Commenting on Monti's decision to have an active role in last February's elections, the former PM bitterly remarked on the choice of his opponent's words to embark on his bid for presidency. While Monti claimed he would “step up” into the political arena, Berlusconi observed he himself only had to “step down” into it, coming as he was from a “superior rank”. But if Berlusconi can descend back (from above) into Italy's political labyrinth and Monti must step into it (from below), then there must be something which technical expertise quite simply cannot teach. Whatever the political superpower Berlusconi is bestowed with, the choice of words is illuminating. Political know-how is something that cannot be taught to outsiders – it is something that must be acquired from within. But doesn't this just threaten to turn politics into ever more self-referential bubble? Isn't this equivalent to making the country's administration an incestuous game which novices can only play with the blessing of a superior caste? And if so, what does this say about the prospects of a generational shift in the country's ruling body?

A lesson failed twice

The rest is history. Monti's centrist experiment never saw the light of day, suffocated by Grillo's anti-establishment 5 Star Movement, which emerged as the inconvenient neighbour standing in between Berlusconi's right and Bersani's left. Italy's bi-polarism was gone, and so was its traditional centre. If credibility before financial markets was a task which Monti – arguably – fulfilled, credibility before the Italian people was a completely different story.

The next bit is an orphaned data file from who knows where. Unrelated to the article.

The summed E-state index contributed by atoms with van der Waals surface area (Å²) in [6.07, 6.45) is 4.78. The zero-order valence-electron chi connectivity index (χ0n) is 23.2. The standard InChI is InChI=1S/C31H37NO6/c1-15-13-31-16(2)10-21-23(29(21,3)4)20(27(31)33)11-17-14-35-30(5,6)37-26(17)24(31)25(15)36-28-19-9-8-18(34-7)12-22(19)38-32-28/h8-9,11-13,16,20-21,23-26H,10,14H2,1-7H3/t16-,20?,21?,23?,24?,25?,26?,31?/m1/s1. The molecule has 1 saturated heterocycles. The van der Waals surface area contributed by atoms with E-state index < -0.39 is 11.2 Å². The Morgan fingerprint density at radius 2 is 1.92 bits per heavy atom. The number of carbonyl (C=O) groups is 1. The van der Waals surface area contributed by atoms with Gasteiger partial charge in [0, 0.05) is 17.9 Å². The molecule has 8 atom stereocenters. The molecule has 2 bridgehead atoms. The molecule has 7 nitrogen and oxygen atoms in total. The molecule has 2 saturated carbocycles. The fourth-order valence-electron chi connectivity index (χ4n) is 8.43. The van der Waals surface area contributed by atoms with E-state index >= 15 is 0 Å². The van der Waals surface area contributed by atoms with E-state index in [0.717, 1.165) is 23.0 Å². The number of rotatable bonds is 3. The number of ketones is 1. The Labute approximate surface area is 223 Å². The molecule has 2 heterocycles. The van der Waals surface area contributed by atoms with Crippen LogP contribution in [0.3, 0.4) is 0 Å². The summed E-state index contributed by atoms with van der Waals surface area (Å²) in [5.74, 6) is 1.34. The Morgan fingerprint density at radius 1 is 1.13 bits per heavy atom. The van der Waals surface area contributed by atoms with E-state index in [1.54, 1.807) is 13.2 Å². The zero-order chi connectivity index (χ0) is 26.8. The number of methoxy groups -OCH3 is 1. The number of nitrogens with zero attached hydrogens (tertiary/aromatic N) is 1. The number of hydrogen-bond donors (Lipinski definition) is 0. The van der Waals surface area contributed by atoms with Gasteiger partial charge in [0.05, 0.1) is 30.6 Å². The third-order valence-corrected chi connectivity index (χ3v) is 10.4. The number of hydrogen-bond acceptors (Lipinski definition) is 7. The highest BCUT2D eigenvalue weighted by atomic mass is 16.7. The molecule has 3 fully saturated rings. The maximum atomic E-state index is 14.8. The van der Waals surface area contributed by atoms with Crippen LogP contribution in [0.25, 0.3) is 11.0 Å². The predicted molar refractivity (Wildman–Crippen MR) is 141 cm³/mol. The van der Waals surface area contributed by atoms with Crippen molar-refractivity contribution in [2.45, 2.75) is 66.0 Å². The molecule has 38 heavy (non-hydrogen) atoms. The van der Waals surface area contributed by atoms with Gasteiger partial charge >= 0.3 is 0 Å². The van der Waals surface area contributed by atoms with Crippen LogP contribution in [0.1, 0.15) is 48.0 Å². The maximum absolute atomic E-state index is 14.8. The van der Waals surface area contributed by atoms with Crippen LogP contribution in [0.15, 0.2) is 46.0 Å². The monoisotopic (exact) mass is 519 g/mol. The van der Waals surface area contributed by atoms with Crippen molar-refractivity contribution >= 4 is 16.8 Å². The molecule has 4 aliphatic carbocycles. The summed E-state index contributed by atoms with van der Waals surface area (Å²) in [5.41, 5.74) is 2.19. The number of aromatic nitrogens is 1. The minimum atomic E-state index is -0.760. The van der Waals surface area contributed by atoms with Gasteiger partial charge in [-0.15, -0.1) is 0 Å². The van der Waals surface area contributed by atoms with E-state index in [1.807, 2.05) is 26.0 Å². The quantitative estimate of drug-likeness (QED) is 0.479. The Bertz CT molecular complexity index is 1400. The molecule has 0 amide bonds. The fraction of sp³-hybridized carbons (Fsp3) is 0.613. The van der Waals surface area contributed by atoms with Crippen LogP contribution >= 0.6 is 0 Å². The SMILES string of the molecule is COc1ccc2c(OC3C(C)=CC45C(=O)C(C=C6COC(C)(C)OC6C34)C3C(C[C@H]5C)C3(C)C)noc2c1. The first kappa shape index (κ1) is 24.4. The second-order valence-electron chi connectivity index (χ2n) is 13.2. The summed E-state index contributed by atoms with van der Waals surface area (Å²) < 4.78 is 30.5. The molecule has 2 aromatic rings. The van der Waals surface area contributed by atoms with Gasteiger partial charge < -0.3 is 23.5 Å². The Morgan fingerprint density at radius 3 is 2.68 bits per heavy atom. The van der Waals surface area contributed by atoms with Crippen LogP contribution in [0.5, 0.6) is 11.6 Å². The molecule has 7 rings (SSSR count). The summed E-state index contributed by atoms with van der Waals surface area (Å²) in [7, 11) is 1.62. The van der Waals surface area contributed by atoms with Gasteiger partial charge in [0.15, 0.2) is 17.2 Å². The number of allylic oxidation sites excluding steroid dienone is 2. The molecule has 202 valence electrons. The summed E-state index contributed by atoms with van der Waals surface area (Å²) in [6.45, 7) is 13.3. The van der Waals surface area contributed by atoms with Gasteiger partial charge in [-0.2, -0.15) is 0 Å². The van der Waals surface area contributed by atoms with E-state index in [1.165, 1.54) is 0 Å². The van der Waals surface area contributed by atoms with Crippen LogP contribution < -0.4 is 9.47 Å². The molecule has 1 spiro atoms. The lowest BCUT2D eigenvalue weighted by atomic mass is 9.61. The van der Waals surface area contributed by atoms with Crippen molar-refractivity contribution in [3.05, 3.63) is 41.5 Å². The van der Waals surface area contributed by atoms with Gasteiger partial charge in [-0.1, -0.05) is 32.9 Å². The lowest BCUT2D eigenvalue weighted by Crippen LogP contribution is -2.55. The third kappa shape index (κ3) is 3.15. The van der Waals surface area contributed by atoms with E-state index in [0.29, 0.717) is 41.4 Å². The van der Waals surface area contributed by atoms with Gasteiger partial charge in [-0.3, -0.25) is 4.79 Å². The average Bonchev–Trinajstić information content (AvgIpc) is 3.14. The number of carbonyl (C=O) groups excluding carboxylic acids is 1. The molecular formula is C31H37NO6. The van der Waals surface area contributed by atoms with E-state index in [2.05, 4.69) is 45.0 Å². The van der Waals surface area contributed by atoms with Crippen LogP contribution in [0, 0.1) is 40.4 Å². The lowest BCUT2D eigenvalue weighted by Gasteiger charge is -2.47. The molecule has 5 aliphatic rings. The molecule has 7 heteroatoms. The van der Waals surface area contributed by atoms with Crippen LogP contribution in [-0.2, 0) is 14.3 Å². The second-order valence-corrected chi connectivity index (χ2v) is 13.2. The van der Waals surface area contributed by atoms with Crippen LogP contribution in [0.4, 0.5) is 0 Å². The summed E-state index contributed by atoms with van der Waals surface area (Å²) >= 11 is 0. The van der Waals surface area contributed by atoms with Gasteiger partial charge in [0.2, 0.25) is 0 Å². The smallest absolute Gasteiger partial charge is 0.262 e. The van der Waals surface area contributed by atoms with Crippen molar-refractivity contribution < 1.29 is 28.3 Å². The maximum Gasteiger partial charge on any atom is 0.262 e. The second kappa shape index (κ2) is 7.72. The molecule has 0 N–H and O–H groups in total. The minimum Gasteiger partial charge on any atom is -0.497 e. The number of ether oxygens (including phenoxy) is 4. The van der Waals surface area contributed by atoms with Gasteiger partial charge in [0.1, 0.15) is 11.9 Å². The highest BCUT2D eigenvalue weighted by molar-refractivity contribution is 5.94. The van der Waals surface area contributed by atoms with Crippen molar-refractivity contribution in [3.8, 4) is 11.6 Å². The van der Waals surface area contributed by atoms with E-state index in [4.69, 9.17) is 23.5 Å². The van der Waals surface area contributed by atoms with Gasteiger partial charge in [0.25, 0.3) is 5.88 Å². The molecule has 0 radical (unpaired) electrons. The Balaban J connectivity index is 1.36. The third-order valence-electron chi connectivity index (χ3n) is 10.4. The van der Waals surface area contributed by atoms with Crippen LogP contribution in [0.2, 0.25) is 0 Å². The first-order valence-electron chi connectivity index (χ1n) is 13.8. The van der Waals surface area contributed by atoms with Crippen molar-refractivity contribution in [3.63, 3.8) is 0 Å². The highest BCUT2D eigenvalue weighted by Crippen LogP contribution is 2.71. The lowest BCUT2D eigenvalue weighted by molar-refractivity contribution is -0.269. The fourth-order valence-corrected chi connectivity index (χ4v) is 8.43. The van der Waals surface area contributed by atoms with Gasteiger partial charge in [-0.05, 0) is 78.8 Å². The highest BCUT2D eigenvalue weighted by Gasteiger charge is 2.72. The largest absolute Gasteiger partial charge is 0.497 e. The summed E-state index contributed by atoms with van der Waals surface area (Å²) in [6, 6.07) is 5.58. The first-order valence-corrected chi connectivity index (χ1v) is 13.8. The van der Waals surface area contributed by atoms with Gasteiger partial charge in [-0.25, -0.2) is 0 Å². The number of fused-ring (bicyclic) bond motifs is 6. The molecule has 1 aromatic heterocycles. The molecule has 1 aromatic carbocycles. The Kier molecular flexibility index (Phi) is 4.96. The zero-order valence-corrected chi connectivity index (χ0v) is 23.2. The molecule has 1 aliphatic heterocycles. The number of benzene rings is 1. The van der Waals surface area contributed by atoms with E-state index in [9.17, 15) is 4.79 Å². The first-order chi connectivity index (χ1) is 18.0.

By exacerbating the youth's detachment and disaffection toward politics, the PM's government missed a great opportunity. Because for many, the appointment of the likes of Monti embodied the much-needed revenge of an educated class that could finally have its say in a realm from which it had been for too long excluded. For once, Italian politics had a kind of logic. Politicians were chosen on the basis of their expertise, for it was expertise that was required to fix the country's ills. It was like politics realising that knowledge mattered – and suddenly starting to reward it. The PM's government was placed in the ideal position to show the youth that studying, after all, was worth it. 

Monti's professors failed twice. They failed to bridge the gap between an increasingly marginalised youth and a political class out of touch with the dramatic reality faced by its people. And they failed to make the most of a moment in which knowledge from outside the corridors of Rome's palaces was portrayed as the sole antidote to the country's failure. Berlusconi's populist narratives notwithstanding, Italy is still in search of wisdom. The worry is that the quest might have skipped a whole generation.